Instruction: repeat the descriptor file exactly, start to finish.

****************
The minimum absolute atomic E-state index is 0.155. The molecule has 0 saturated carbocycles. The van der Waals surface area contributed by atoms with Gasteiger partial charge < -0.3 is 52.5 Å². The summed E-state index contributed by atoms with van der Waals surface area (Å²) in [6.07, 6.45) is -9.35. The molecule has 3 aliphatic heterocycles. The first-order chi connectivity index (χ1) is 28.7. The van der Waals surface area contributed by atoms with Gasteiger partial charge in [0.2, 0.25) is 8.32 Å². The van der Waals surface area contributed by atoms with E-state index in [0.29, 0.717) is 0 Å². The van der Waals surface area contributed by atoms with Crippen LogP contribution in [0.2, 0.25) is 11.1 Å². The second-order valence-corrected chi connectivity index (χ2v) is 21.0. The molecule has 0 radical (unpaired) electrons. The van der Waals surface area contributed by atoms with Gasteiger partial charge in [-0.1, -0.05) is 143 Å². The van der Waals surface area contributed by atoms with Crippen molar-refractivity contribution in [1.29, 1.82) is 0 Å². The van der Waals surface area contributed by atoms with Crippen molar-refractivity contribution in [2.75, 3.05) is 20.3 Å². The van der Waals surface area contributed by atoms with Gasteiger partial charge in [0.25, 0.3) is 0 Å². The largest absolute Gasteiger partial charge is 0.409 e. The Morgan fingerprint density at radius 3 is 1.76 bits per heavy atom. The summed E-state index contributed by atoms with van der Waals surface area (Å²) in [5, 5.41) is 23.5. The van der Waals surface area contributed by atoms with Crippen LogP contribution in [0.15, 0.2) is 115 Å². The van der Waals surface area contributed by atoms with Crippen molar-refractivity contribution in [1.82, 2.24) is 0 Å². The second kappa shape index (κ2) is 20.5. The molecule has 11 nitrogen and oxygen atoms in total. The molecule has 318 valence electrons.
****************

The minimum absolute atomic E-state index is 0.155. The molecule has 0 saturated carbocycles. The van der Waals surface area contributed by atoms with Gasteiger partial charge < -0.3 is 52.5 Å². The summed E-state index contributed by atoms with van der Waals surface area (Å²) in [6.07, 6.45) is -9.35. The molecule has 3 aliphatic heterocycles. The first-order chi connectivity index (χ1) is 28.7. The van der Waals surface area contributed by atoms with Gasteiger partial charge in [0.2, 0.25) is 8.32 Å². The van der Waals surface area contributed by atoms with E-state index in [0.29, 0.717) is 0 Å². The van der Waals surface area contributed by atoms with Crippen LogP contribution in [0.2, 0.25) is 11.1 Å². The second-order valence-corrected chi connectivity index (χ2v) is 21.0. The molecule has 0 radical (unpaired) electrons. The van der Waals surface area contributed by atoms with Gasteiger partial charge in [-0.1, -0.05) is 143 Å². The van der Waals surface area contributed by atoms with Crippen molar-refractivity contribution in [1.29, 1.82) is 0 Å². The van der Waals surface area contributed by atoms with Crippen molar-refractivity contribution in [2.75, 3.05) is 20.3 Å². The van der Waals surface area contributed by atoms with Gasteiger partial charge in [0.25, 0.3) is 0 Å². The largest absolute Gasteiger partial charge is 0.409 e. The Morgan fingerprint density at radius 3 is 1.76 bits per heavy atom. The summed E-state index contributed by atoms with van der Waals surface area (Å²) in [5, 5.41) is 23.5. The van der Waals surface area contributed by atoms with Crippen LogP contribution in [0.15, 0.2) is 115 Å². The van der Waals surface area contributed by atoms with Crippen molar-refractivity contribution in [1.82, 2.24) is 0 Å². The second kappa shape index (κ2) is 20.5. The molecule has 11 nitrogen and oxygen atoms in total. The molecule has 318 valence electrons.